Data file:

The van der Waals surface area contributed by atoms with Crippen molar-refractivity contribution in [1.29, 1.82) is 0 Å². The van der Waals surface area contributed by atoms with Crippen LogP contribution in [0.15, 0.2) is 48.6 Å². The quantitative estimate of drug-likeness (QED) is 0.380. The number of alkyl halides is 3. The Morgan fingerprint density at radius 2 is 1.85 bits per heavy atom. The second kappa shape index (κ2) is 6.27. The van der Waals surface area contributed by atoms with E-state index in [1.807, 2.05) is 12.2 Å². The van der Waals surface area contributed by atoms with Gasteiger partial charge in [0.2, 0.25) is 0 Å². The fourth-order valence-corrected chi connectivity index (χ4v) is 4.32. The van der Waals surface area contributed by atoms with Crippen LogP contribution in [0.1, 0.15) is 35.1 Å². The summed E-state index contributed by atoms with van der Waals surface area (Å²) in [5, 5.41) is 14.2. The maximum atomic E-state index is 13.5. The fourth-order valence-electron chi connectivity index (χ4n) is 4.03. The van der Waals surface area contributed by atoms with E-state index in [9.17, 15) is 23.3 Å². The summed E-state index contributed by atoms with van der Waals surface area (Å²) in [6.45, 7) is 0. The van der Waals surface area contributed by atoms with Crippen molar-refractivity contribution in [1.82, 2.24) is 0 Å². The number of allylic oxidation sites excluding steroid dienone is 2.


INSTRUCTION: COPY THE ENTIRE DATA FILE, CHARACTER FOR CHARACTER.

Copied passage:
The van der Waals surface area contributed by atoms with Crippen molar-refractivity contribution in [1.29, 1.82) is 0 Å². The van der Waals surface area contributed by atoms with Crippen LogP contribution in [0.15, 0.2) is 48.6 Å². The quantitative estimate of drug-likeness (QED) is 0.380. The number of alkyl halides is 3. The Morgan fingerprint density at radius 2 is 1.85 bits per heavy atom. The second kappa shape index (κ2) is 6.27. The van der Waals surface area contributed by atoms with E-state index in [1.807, 2.05) is 12.2 Å². The van der Waals surface area contributed by atoms with Gasteiger partial charge in [0.2, 0.25) is 0 Å². The fourth-order valence-corrected chi connectivity index (χ4v) is 4.32. The van der Waals surface area contributed by atoms with Crippen LogP contribution in [0.1, 0.15) is 35.1 Å². The summed E-state index contributed by atoms with van der Waals surface area (Å²) in [5, 5.41) is 14.2. The maximum atomic E-state index is 13.5. The fourth-order valence-electron chi connectivity index (χ4n) is 4.03. The van der Waals surface area contributed by atoms with E-state index in [9.17, 15) is 23.3 Å². The summed E-state index contributed by atoms with van der Waals surface area (Å²) in [6.45, 7) is 0. The van der Waals surface area contributed by atoms with Crippen molar-refractivity contribution in [1.82, 2.24) is 0 Å². The number of allylic oxidation sites excluding steroid dienone is 2.